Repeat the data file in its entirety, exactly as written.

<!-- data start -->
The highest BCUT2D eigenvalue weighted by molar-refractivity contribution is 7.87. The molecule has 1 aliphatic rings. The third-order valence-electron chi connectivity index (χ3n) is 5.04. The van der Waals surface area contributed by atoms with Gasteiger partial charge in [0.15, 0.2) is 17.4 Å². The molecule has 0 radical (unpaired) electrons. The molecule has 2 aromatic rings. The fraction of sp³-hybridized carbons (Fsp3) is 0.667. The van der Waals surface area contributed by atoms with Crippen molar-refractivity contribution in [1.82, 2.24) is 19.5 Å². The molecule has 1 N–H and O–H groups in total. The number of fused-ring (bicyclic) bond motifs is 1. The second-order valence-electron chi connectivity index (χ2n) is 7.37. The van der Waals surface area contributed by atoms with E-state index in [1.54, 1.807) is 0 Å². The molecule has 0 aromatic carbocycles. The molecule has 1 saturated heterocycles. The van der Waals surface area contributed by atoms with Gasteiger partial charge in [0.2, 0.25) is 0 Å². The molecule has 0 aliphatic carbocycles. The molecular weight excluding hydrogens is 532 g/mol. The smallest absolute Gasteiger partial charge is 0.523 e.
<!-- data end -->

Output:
The highest BCUT2D eigenvalue weighted by molar-refractivity contribution is 7.87. The molecule has 1 aliphatic rings. The third-order valence-electron chi connectivity index (χ3n) is 5.04. The van der Waals surface area contributed by atoms with Gasteiger partial charge in [0.15, 0.2) is 17.4 Å². The molecule has 0 radical (unpaired) electrons. The molecule has 2 aromatic rings. The fraction of sp³-hybridized carbons (Fsp3) is 0.667. The van der Waals surface area contributed by atoms with Crippen molar-refractivity contribution in [1.82, 2.24) is 19.5 Å². The molecule has 1 N–H and O–H groups in total. The number of fused-ring (bicyclic) bond motifs is 1. The second-order valence-electron chi connectivity index (χ2n) is 7.37. The van der Waals surface area contributed by atoms with E-state index in [1.54, 1.807) is 0 Å². The molecule has 0 aromatic carbocycles. The molecule has 1 saturated heterocycles. The van der Waals surface area contributed by atoms with Gasteiger partial charge in [0.2, 0.25) is 0 Å². The molecule has 0 aliphatic carbocycles. The molecular weight excluding hydrogens is 532 g/mol. The smallest absolute Gasteiger partial charge is 0.523 e.